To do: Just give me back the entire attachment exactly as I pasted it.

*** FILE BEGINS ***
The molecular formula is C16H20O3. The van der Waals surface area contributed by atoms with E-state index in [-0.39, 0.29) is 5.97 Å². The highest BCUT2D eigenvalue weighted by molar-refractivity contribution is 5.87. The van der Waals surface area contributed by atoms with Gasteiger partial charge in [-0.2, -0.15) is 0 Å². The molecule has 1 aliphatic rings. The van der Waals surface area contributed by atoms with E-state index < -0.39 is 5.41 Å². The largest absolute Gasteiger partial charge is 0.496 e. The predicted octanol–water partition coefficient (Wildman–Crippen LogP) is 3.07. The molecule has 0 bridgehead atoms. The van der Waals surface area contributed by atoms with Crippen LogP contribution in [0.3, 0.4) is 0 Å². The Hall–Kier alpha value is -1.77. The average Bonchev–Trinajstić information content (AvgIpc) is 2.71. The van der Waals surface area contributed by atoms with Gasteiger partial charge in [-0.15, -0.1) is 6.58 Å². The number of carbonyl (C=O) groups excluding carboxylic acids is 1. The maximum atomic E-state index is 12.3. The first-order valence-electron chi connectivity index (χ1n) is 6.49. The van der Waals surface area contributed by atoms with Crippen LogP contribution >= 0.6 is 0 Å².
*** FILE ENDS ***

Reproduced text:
The molecular formula is C16H20O3. The van der Waals surface area contributed by atoms with E-state index in [-0.39, 0.29) is 5.97 Å². The highest BCUT2D eigenvalue weighted by molar-refractivity contribution is 5.87. The van der Waals surface area contributed by atoms with Gasteiger partial charge in [-0.2, -0.15) is 0 Å². The molecule has 1 aliphatic rings. The van der Waals surface area contributed by atoms with E-state index < -0.39 is 5.41 Å². The largest absolute Gasteiger partial charge is 0.496 e. The predicted octanol–water partition coefficient (Wildman–Crippen LogP) is 3.07. The molecule has 0 bridgehead atoms. The van der Waals surface area contributed by atoms with Crippen LogP contribution in [0.3, 0.4) is 0 Å². The Hall–Kier alpha value is -1.77. The average Bonchev–Trinajstić information content (AvgIpc) is 2.71. The van der Waals surface area contributed by atoms with Gasteiger partial charge in [-0.15, -0.1) is 6.58 Å². The number of carbonyl (C=O) groups excluding carboxylic acids is 1. The maximum atomic E-state index is 12.3. The first-order valence-electron chi connectivity index (χ1n) is 6.49. The van der Waals surface area contributed by atoms with Crippen LogP contribution >= 0.6 is 0 Å².